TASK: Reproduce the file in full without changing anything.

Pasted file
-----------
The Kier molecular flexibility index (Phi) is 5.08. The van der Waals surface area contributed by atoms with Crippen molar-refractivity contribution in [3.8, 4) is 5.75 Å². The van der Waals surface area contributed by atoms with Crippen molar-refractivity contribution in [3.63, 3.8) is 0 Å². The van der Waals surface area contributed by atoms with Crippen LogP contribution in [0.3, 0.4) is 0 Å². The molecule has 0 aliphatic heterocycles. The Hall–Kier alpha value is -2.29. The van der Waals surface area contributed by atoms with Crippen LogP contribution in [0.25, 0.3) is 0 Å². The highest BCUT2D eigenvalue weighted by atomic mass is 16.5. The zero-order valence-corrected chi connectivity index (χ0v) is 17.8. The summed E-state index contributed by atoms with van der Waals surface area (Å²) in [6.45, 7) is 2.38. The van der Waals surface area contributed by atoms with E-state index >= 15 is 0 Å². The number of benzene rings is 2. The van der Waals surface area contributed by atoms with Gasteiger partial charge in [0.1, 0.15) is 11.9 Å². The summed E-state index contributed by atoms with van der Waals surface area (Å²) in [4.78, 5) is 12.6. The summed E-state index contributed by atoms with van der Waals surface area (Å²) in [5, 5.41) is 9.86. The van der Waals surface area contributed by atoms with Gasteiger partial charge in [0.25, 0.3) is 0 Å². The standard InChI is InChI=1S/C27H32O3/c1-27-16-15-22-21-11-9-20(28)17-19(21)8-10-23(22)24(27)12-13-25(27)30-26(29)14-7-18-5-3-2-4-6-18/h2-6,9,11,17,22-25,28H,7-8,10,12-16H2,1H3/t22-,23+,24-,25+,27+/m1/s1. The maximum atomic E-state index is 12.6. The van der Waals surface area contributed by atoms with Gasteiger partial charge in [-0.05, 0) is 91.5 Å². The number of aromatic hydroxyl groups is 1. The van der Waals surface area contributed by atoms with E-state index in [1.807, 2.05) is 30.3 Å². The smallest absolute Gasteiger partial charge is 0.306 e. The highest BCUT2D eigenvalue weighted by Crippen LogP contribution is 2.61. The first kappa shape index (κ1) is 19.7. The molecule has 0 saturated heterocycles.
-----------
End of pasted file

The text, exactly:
The Kier molecular flexibility index (Phi) is 5.08. The van der Waals surface area contributed by atoms with Crippen molar-refractivity contribution in [3.8, 4) is 5.75 Å². The van der Waals surface area contributed by atoms with Crippen molar-refractivity contribution in [3.63, 3.8) is 0 Å². The van der Waals surface area contributed by atoms with Crippen LogP contribution in [0.3, 0.4) is 0 Å². The molecule has 0 aliphatic heterocycles. The Hall–Kier alpha value is -2.29. The van der Waals surface area contributed by atoms with Crippen LogP contribution in [0.25, 0.3) is 0 Å². The highest BCUT2D eigenvalue weighted by atomic mass is 16.5. The zero-order valence-corrected chi connectivity index (χ0v) is 17.8. The summed E-state index contributed by atoms with van der Waals surface area (Å²) in [6.45, 7) is 2.38. The van der Waals surface area contributed by atoms with E-state index >= 15 is 0 Å². The number of benzene rings is 2. The van der Waals surface area contributed by atoms with Gasteiger partial charge in [0.1, 0.15) is 11.9 Å². The summed E-state index contributed by atoms with van der Waals surface area (Å²) in [4.78, 5) is 12.6. The summed E-state index contributed by atoms with van der Waals surface area (Å²) in [5, 5.41) is 9.86. The van der Waals surface area contributed by atoms with Gasteiger partial charge in [0.25, 0.3) is 0 Å². The standard InChI is InChI=1S/C27H32O3/c1-27-16-15-22-21-11-9-20(28)17-19(21)8-10-23(22)24(27)12-13-25(27)30-26(29)14-7-18-5-3-2-4-6-18/h2-6,9,11,17,22-25,28H,7-8,10,12-16H2,1H3/t22-,23+,24-,25+,27+/m1/s1. The maximum atomic E-state index is 12.6. The van der Waals surface area contributed by atoms with Gasteiger partial charge in [-0.05, 0) is 91.5 Å². The number of aromatic hydroxyl groups is 1. The van der Waals surface area contributed by atoms with E-state index in [1.807, 2.05) is 30.3 Å². The smallest absolute Gasteiger partial charge is 0.306 e. The highest BCUT2D eigenvalue weighted by Crippen LogP contribution is 2.61. The first kappa shape index (κ1) is 19.7. The molecule has 0 saturated heterocycles.